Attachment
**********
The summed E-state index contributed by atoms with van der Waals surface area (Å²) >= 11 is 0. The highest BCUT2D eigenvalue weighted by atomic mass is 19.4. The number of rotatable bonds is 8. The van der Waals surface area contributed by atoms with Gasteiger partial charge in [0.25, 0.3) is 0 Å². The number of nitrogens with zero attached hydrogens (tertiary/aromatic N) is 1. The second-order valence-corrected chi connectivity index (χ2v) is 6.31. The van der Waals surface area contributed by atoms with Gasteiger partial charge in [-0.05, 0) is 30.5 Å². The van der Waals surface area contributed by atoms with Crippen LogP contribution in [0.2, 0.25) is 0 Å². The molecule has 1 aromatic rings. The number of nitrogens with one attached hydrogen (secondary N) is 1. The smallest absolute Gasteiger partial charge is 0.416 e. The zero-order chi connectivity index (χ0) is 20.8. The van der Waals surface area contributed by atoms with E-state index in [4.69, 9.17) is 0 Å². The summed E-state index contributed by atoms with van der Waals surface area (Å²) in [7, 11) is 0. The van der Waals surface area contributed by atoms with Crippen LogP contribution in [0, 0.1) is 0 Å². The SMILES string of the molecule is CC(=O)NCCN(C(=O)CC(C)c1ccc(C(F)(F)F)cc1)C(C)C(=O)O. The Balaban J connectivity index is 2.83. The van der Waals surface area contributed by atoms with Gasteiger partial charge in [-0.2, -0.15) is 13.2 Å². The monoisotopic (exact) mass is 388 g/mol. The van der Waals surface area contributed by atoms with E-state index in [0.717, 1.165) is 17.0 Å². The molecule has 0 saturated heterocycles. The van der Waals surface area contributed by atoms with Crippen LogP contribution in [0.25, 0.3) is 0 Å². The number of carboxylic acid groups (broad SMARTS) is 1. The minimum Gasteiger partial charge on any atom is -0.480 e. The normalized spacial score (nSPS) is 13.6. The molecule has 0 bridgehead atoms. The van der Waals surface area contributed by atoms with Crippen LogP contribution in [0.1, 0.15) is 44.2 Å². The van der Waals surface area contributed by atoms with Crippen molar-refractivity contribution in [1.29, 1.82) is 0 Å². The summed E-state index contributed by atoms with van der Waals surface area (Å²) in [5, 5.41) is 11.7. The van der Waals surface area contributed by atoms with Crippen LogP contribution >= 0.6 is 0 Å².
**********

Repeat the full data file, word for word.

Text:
The summed E-state index contributed by atoms with van der Waals surface area (Å²) >= 11 is 0. The highest BCUT2D eigenvalue weighted by atomic mass is 19.4. The number of rotatable bonds is 8. The van der Waals surface area contributed by atoms with Gasteiger partial charge in [0.25, 0.3) is 0 Å². The number of nitrogens with zero attached hydrogens (tertiary/aromatic N) is 1. The second-order valence-corrected chi connectivity index (χ2v) is 6.31. The van der Waals surface area contributed by atoms with Gasteiger partial charge in [-0.05, 0) is 30.5 Å². The van der Waals surface area contributed by atoms with Crippen LogP contribution in [0.2, 0.25) is 0 Å². The molecule has 1 aromatic rings. The number of nitrogens with one attached hydrogen (secondary N) is 1. The smallest absolute Gasteiger partial charge is 0.416 e. The zero-order chi connectivity index (χ0) is 20.8. The van der Waals surface area contributed by atoms with E-state index in [4.69, 9.17) is 0 Å². The summed E-state index contributed by atoms with van der Waals surface area (Å²) in [7, 11) is 0. The van der Waals surface area contributed by atoms with Crippen LogP contribution in [0, 0.1) is 0 Å². The SMILES string of the molecule is CC(=O)NCCN(C(=O)CC(C)c1ccc(C(F)(F)F)cc1)C(C)C(=O)O. The Balaban J connectivity index is 2.83. The van der Waals surface area contributed by atoms with Gasteiger partial charge in [-0.2, -0.15) is 13.2 Å². The monoisotopic (exact) mass is 388 g/mol. The van der Waals surface area contributed by atoms with E-state index in [0.717, 1.165) is 17.0 Å². The molecule has 0 saturated heterocycles. The van der Waals surface area contributed by atoms with Crippen LogP contribution in [0.25, 0.3) is 0 Å². The number of carboxylic acid groups (broad SMARTS) is 1. The minimum Gasteiger partial charge on any atom is -0.480 e. The normalized spacial score (nSPS) is 13.6. The molecule has 0 bridgehead atoms. The van der Waals surface area contributed by atoms with Crippen LogP contribution in [0.1, 0.15) is 44.2 Å². The van der Waals surface area contributed by atoms with Crippen molar-refractivity contribution in [1.29, 1.82) is 0 Å². The summed E-state index contributed by atoms with van der Waals surface area (Å²) in [5, 5.41) is 11.7. The van der Waals surface area contributed by atoms with Crippen LogP contribution >= 0.6 is 0 Å².